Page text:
AstraZeneca takes a chance on the STING pathway with F-star
After a slew of Big Pharma companies and biotechs walked away from the STING pathway in the last few years, AstraZeneca is approaching the field with a new bet on the drug class’ next generation.
The British drugmaker is teaming up with F-star Therapeutics on a slate of preclinical STING inhibitor compounds, the companies announced Thursday morning. It’s a modest sum as these things go, with $12 million upfront and over $300 million in milestones, plus single-digit royalties.
STING plays a central role in regulating how the immune system recognizes foreign invaders, F-star CEO Eliot Forster tells Endpoints News, and companies have for years been looking at ways to either stimulate or inhibit the pathway to treat diseases. Researchers can agonize the pathway to try to treat cancer — getting the immune system to attack tumors — or inhibit it in conditions like rheumatoid arthritis to tamp down on immune responses gone haywire.
F-star had been working on both sides of the STING coin, and already has a slate of STING agonists in the clinic. These weren’t for sale, Forster says, and AstraZeneca is getting only the preclinical STING inhibitors for yet-to-be disclosed targets. It’s a slate of candidates that F-star had been looking to partner out from the start, and AstraZeneca will take over full development with an exclusive global license.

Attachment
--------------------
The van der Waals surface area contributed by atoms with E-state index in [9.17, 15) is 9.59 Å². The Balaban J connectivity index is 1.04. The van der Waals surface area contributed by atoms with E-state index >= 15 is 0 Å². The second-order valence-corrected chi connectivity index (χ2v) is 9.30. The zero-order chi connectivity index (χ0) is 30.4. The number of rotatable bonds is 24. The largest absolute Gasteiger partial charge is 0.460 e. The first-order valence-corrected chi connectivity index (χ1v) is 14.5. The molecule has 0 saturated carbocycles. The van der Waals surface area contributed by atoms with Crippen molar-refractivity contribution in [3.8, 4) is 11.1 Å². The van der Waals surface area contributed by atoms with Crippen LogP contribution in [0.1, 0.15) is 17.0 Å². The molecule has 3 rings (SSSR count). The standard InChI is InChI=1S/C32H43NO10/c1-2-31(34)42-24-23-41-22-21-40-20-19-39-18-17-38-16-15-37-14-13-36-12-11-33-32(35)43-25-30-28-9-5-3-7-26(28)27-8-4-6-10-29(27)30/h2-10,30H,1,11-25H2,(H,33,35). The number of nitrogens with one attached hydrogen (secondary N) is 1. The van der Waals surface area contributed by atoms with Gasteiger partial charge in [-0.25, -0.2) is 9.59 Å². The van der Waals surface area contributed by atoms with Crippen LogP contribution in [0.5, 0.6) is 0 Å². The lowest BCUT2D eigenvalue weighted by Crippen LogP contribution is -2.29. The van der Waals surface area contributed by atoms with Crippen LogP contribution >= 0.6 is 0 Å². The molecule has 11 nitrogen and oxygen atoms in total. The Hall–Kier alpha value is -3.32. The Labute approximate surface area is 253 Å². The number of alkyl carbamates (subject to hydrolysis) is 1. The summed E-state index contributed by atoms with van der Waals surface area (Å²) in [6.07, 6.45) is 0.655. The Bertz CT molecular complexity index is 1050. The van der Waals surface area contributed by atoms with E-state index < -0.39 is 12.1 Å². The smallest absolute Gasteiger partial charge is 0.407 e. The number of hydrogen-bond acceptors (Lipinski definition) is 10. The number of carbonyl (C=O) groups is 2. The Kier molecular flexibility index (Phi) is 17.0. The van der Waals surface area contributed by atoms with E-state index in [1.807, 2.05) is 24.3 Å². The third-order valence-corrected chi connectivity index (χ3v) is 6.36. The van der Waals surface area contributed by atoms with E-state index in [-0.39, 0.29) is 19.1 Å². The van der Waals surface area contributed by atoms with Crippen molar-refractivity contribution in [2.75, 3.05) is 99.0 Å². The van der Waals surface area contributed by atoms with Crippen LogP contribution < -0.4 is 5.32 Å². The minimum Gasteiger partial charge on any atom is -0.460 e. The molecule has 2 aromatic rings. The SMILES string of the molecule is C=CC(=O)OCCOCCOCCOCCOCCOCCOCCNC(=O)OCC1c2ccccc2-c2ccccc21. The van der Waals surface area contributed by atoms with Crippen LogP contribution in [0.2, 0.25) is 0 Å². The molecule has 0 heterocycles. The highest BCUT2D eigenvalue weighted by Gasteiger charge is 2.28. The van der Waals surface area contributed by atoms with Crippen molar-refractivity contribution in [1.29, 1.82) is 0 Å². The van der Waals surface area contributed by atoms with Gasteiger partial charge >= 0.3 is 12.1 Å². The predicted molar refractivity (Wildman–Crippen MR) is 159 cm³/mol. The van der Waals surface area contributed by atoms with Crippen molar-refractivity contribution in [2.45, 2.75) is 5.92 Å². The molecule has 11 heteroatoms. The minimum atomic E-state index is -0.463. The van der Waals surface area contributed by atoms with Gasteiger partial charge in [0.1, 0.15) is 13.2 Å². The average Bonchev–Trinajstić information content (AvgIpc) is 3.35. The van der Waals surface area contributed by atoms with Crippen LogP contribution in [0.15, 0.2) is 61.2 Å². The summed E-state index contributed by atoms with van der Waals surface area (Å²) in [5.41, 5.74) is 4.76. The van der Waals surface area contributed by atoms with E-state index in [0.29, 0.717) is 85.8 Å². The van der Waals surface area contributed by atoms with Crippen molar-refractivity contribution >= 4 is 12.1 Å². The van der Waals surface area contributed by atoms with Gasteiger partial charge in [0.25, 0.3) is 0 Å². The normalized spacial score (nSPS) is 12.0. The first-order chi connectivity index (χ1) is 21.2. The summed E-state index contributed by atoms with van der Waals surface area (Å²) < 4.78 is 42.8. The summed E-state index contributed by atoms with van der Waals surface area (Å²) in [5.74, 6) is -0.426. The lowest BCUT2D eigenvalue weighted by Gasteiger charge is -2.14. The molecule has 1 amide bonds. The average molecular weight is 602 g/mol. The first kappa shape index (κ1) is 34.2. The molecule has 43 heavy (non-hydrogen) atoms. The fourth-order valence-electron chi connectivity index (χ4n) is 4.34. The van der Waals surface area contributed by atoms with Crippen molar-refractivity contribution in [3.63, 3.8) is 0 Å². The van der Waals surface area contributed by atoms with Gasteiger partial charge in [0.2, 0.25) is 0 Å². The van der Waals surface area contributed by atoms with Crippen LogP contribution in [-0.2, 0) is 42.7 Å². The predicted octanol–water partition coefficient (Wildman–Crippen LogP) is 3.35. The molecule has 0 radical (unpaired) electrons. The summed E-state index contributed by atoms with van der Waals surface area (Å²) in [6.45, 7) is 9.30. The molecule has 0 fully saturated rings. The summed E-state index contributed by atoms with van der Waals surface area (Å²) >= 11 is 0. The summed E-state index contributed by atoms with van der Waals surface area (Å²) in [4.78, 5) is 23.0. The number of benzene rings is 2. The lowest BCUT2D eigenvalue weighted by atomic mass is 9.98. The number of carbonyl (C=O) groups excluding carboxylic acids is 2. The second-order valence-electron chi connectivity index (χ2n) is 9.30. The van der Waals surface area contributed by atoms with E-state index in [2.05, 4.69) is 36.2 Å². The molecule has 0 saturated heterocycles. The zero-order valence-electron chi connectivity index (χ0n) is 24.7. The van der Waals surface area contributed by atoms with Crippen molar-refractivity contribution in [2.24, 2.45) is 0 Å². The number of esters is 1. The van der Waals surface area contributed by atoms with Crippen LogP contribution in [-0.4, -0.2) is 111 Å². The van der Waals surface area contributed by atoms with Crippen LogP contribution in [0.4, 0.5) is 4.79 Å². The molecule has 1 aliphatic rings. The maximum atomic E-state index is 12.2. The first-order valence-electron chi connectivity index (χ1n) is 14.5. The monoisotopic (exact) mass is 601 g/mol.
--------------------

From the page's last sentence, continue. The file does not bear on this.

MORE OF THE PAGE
The pathway has run up against several issues in the past, particularly on the agonist side of things. Aduro’s high-profile stumbles dealt in part with a STING agonist program for cancer, which Novartis walked away from in 2019. And after Chinook acquired Aduro, it too dumped the last of the STING agonist candidates earlier this year.
There was also a cGAS-STING inhibitor where Aduro partnered with Eli Lilly, which ended up auctioned off once Aduro began cutting bait. The deals proved costly for the Big Pharmas, as Novartis had teed up $250 million upfront with $500 million in milestones, while Lilly fronted $12 million in cash and promised up to $620 million in milestones.
Nimbus Therapeutics also pivoted away from its STING programs in June 2020 as it built out partnerships with Gilead and Celgene prior to the Bristol Myers Squibb acquisition.
But Forster said the STING agonist programs F-star is retaining are representative of the next generation of the class, and that the inhibitors licensed out Thursday were informed by similar emerging research. Whereas the old STING agonists for cancer could only be injected directly into the tumor, leading to a host of problems, the clinical candidates F-star kept are re-engineered to be given through an IV.
“The centrality of the STING pathway to the immune response in both directions is key,” Forster said. “That’s why the whole industry has been interested in it for the past decade … The first generation was a good go, but the second generation drugs are really getting to that druggability point where we can begin to manipulate the pathway.”